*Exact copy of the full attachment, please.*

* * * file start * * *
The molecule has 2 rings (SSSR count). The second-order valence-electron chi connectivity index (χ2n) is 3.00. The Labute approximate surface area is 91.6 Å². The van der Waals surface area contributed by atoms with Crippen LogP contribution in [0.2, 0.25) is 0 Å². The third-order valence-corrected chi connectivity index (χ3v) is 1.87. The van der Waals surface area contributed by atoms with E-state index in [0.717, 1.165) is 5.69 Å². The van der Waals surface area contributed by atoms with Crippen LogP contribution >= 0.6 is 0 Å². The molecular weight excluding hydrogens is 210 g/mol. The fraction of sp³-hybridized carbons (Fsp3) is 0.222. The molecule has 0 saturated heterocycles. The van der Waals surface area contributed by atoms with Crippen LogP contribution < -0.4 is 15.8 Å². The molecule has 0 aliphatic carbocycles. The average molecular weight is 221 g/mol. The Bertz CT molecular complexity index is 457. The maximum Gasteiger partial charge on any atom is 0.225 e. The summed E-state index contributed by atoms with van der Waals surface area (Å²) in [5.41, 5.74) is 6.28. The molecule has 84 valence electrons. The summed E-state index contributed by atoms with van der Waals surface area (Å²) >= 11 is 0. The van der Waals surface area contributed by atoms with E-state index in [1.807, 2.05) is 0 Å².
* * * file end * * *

The molecule has 2 rings (SSSR count). The second-order valence-electron chi connectivity index (χ2n) is 3.00. The Labute approximate surface area is 91.6 Å². The van der Waals surface area contributed by atoms with Crippen LogP contribution in [0.2, 0.25) is 0 Å². The third-order valence-corrected chi connectivity index (χ3v) is 1.87. The van der Waals surface area contributed by atoms with E-state index in [0.717, 1.165) is 5.69 Å². The van der Waals surface area contributed by atoms with Crippen LogP contribution >= 0.6 is 0 Å². The molecular weight excluding hydrogens is 210 g/mol. The fraction of sp³-hybridized carbons (Fsp3) is 0.222. The molecule has 0 saturated heterocycles. The van der Waals surface area contributed by atoms with Crippen LogP contribution < -0.4 is 15.8 Å². The molecule has 0 aliphatic carbocycles. The average molecular weight is 221 g/mol. The Bertz CT molecular complexity index is 457. The maximum Gasteiger partial charge on any atom is 0.225 e. The summed E-state index contributed by atoms with van der Waals surface area (Å²) in [5.41, 5.74) is 6.28. The molecule has 84 valence electrons. The summed E-state index contributed by atoms with van der Waals surface area (Å²) >= 11 is 0. The van der Waals surface area contributed by atoms with E-state index in [1.807, 2.05) is 0 Å².